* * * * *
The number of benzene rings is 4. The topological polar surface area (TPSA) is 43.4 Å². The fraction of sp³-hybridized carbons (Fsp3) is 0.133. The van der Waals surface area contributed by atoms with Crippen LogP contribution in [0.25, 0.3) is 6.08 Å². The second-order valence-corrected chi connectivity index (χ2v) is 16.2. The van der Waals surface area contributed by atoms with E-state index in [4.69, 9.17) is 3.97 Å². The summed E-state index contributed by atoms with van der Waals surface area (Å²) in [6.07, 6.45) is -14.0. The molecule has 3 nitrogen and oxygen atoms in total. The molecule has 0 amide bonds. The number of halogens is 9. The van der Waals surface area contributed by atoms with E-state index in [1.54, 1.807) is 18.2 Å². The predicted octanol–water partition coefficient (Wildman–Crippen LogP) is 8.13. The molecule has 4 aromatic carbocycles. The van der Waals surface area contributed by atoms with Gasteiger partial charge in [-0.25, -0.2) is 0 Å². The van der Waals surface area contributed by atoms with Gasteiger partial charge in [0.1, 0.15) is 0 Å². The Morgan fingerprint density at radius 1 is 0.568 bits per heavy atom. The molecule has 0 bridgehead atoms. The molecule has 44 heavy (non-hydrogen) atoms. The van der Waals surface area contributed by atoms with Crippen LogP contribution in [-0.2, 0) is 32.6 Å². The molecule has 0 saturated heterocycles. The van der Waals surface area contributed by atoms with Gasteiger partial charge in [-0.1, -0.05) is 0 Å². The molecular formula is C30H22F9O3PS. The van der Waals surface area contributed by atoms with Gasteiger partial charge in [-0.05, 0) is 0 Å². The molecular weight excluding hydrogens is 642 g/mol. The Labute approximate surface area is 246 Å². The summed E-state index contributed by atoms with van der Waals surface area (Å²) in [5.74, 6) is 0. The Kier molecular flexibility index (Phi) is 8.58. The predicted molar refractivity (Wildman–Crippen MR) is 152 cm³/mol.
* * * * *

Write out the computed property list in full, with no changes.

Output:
The number of benzene rings is 4. The topological polar surface area (TPSA) is 43.4 Å². The fraction of sp³-hybridized carbons (Fsp3) is 0.133. The van der Waals surface area contributed by atoms with Crippen LogP contribution in [0.25, 0.3) is 6.08 Å². The second-order valence-corrected chi connectivity index (χ2v) is 16.2. The van der Waals surface area contributed by atoms with E-state index in [4.69, 9.17) is 3.97 Å². The summed E-state index contributed by atoms with van der Waals surface area (Å²) in [6.07, 6.45) is -14.0. The molecule has 3 nitrogen and oxygen atoms in total. The molecule has 0 amide bonds. The number of halogens is 9. The van der Waals surface area contributed by atoms with E-state index in [1.54, 1.807) is 18.2 Å². The predicted octanol–water partition coefficient (Wildman–Crippen LogP) is 8.13. The molecule has 4 aromatic carbocycles. The van der Waals surface area contributed by atoms with Gasteiger partial charge in [-0.25, -0.2) is 0 Å². The van der Waals surface area contributed by atoms with Gasteiger partial charge in [0.1, 0.15) is 0 Å². The Morgan fingerprint density at radius 1 is 0.568 bits per heavy atom. The molecule has 0 bridgehead atoms. The molecule has 44 heavy (non-hydrogen) atoms. The van der Waals surface area contributed by atoms with Crippen LogP contribution in [-0.2, 0) is 32.6 Å². The molecule has 0 saturated heterocycles. The van der Waals surface area contributed by atoms with Gasteiger partial charge in [-0.1, -0.05) is 0 Å². The molecular formula is C30H22F9O3PS. The van der Waals surface area contributed by atoms with Gasteiger partial charge in [-0.05, 0) is 0 Å². The molecular weight excluding hydrogens is 642 g/mol. The Labute approximate surface area is 246 Å². The summed E-state index contributed by atoms with van der Waals surface area (Å²) in [5.74, 6) is 0. The Kier molecular flexibility index (Phi) is 8.58. The predicted molar refractivity (Wildman–Crippen MR) is 152 cm³/mol.